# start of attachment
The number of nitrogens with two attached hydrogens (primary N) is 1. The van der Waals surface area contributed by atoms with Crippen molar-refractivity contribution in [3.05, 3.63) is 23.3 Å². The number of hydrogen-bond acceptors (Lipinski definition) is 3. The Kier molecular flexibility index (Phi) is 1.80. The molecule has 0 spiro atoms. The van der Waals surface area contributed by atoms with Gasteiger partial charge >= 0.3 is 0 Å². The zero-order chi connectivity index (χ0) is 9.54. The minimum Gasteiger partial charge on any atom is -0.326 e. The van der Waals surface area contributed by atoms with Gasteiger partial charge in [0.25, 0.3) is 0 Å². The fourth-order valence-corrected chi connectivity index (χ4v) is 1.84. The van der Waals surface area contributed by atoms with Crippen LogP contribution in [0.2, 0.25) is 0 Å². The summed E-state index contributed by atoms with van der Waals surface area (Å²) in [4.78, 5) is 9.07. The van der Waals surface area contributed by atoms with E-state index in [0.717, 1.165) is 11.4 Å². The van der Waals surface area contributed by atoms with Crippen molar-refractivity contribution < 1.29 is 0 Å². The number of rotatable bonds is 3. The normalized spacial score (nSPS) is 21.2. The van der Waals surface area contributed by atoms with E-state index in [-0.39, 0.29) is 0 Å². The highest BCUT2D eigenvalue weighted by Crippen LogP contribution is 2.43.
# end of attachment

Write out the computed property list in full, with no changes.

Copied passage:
The number of nitrogens with two attached hydrogens (primary N) is 1. The van der Waals surface area contributed by atoms with Crippen molar-refractivity contribution in [3.05, 3.63) is 23.3 Å². The number of hydrogen-bond acceptors (Lipinski definition) is 3. The Kier molecular flexibility index (Phi) is 1.80. The molecule has 0 spiro atoms. The van der Waals surface area contributed by atoms with Gasteiger partial charge >= 0.3 is 0 Å². The zero-order chi connectivity index (χ0) is 9.54. The minimum Gasteiger partial charge on any atom is -0.326 e. The van der Waals surface area contributed by atoms with Gasteiger partial charge in [0.25, 0.3) is 0 Å². The fourth-order valence-corrected chi connectivity index (χ4v) is 1.84. The van der Waals surface area contributed by atoms with Crippen LogP contribution in [0.2, 0.25) is 0 Å². The summed E-state index contributed by atoms with van der Waals surface area (Å²) in [4.78, 5) is 9.07. The van der Waals surface area contributed by atoms with E-state index in [0.717, 1.165) is 11.4 Å². The van der Waals surface area contributed by atoms with Crippen molar-refractivity contribution < 1.29 is 0 Å². The number of rotatable bonds is 3. The normalized spacial score (nSPS) is 21.2. The van der Waals surface area contributed by atoms with E-state index in [-0.39, 0.29) is 0 Å². The highest BCUT2D eigenvalue weighted by Crippen LogP contribution is 2.43.